Of the 85 participants, those with negative attitudes towards antipsychotic medication (40%), those who perceived the information they received on treatment as insufficient (35%) and males (55%) were approximately 3 to 4 times more likely to report having intentionally skipped their antipsychotic medication in the past (negative attitudes: OR = 4.00, 95% CI 1.50 to 10.66, p < 0.01; insufficient information: OR = 2.79, 95% CI 1.07 to 7.29, p < 0.05; male gender: OR = 2.95, 95% CI 1.14 to 7.63, p < 0.05). None of the three variables was a significant predictor of unintentional non-adherence (OR = 0.75-1.49, p > 0.10).


Our trust-wide survey at the Oxleas NHS Foundation Trust demonstrated that approximately 60% of in-patients with psychotic disorders have the resources and willingness to benefit from SMS-based interventions for increasing medication adherence. More than three quarters of the respondents reported to own a mobile phone (82%) and be able to use SMS (80%), while 59% expressed an interest in receiving electronic prompts from the Trust to remind them to take their oral antipsychotics after discharge.

In line with previous findings [1014], the prevalence of self-reported poor adherence to antipsychotic medication among the survey respondents was substantial. Over a third (31-35%) reported to have previously forgotten to take or collect their antipsychotic medication, and approximately half (49%) to have intentionally skipped, or taken less than, the prescribed dose.

There were no demographic or clinical characteristics that predicted a patient’s interest in receiving electronic medication reminders. Similarly, owning a mobile phone, previous levels and patterns of adherence to medication, level of satisfaction with the medication information received from the services, and attitudes towards antipsychotic treatment were not significantly associated with a patient’s interest in receiving reminders.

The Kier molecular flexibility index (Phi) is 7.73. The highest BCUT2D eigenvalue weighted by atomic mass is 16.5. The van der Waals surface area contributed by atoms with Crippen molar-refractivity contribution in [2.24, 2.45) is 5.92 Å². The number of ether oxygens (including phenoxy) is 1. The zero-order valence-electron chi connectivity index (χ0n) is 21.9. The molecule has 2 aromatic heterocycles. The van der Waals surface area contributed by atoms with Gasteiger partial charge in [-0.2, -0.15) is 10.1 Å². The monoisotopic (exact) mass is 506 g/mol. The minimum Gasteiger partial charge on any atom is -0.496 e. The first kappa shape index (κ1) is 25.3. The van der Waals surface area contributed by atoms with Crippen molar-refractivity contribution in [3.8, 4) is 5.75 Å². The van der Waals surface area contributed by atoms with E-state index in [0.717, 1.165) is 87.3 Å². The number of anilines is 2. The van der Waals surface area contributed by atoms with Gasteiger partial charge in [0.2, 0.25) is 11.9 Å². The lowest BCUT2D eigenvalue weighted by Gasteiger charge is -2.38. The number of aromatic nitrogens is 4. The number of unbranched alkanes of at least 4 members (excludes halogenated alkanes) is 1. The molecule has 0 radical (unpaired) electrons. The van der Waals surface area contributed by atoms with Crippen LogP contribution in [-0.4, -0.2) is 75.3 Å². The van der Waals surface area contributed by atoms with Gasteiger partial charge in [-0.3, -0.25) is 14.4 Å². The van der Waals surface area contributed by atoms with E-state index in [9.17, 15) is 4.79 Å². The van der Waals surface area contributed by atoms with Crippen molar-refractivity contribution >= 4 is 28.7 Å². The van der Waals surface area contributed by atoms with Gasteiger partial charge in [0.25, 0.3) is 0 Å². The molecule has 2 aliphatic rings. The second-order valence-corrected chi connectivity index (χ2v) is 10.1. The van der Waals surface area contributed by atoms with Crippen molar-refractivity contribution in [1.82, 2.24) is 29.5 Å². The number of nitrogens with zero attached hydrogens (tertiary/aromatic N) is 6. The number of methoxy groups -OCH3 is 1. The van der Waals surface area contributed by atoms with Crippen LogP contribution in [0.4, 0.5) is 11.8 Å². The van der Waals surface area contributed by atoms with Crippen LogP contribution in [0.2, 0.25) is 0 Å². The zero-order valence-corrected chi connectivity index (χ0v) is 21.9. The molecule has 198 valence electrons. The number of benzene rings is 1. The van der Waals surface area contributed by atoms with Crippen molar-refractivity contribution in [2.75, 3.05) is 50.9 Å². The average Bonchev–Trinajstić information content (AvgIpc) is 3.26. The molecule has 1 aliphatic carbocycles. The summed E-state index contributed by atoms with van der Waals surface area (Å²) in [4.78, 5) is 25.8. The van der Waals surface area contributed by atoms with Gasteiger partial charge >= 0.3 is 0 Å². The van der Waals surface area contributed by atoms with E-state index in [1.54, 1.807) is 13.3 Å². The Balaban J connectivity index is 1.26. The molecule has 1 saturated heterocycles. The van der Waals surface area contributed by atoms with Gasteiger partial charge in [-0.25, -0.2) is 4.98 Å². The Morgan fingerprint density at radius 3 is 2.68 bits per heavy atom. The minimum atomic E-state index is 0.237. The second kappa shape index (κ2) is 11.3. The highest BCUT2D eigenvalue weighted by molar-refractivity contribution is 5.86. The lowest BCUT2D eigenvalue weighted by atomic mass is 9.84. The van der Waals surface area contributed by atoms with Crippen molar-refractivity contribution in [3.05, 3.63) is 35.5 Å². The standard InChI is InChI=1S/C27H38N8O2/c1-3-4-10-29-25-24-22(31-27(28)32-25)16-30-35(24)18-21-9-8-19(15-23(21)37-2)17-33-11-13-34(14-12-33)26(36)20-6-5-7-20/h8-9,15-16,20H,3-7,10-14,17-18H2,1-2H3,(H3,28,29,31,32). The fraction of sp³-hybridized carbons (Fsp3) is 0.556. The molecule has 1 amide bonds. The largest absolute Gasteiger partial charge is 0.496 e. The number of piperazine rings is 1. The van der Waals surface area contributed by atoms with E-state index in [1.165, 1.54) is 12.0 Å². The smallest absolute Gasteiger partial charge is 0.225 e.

Our findings suggest that, regardless of demographic and diagnostic characteristics, attitudes towards medication, and patterns of past adherence, the majority of patients with psychotic disorders are likely to respond positively to an offer of electronic reminders of antipsychotic medication as an optional care provision after discharge from an inpatient ward. Therefore, SMS prompts of antipsychotic medication show promise as a low-cost intervention, which could potentially result in large-scale clinical and economic benefits through intervening in the adverse pathway from medication non-adherence to relapse to inpatient admission [79, 15]. Furthermore, the prominence of both intentional and involuntary factors in the aetiology of non-adherence, suggests that personalised, needs-based approaches, which variably incorporate reminders and/or motivational content, might be optimally suited for maximising the benefits of SMS-based interventions.

Male gender, negative attitudes towards antipsychotic medication and lack of satisfaction with the information received on medication were significantly associated with an approximately 3- to 4- fold increase in risk for intentional non-adherence in the present study. These findings suggest a critical need for encouraging positive attitudes towards antipsychotic medication, especially among male patients. In addition, it is important for patients to receive sufficient information about antipsychotic treatment. Well-informed patients are more likely to have insight into their illness, recognise the importance of treatment adherence [17, 3234], and develop therapeutic alliance with service providers.